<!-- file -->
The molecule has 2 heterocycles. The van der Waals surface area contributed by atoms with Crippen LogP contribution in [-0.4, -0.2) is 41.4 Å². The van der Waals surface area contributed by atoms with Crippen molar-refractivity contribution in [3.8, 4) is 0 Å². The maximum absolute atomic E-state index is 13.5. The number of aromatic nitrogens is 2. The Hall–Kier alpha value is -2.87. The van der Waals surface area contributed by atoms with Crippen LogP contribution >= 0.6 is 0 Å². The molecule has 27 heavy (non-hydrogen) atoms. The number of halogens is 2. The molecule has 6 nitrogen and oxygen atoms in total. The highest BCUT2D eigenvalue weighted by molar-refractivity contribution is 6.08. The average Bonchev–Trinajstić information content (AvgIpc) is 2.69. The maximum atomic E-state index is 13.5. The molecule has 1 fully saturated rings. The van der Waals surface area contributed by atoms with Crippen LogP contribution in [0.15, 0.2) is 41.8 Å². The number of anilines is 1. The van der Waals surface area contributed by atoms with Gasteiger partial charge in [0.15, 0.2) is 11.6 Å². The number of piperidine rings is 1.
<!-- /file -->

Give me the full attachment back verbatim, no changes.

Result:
The molecule has 2 heterocycles. The van der Waals surface area contributed by atoms with Crippen LogP contribution in [-0.4, -0.2) is 41.4 Å². The van der Waals surface area contributed by atoms with Crippen molar-refractivity contribution in [3.8, 4) is 0 Å². The maximum absolute atomic E-state index is 13.5. The number of aromatic nitrogens is 2. The Hall–Kier alpha value is -2.87. The van der Waals surface area contributed by atoms with Crippen LogP contribution >= 0.6 is 0 Å². The molecule has 27 heavy (non-hydrogen) atoms. The number of halogens is 2. The molecule has 6 nitrogen and oxygen atoms in total. The highest BCUT2D eigenvalue weighted by molar-refractivity contribution is 6.08. The average Bonchev–Trinajstić information content (AvgIpc) is 2.69. The maximum atomic E-state index is 13.5. The molecule has 1 fully saturated rings. The van der Waals surface area contributed by atoms with Crippen LogP contribution in [0.15, 0.2) is 41.8 Å². The number of anilines is 1. The van der Waals surface area contributed by atoms with Gasteiger partial charge in [0.15, 0.2) is 11.6 Å². The number of piperidine rings is 1.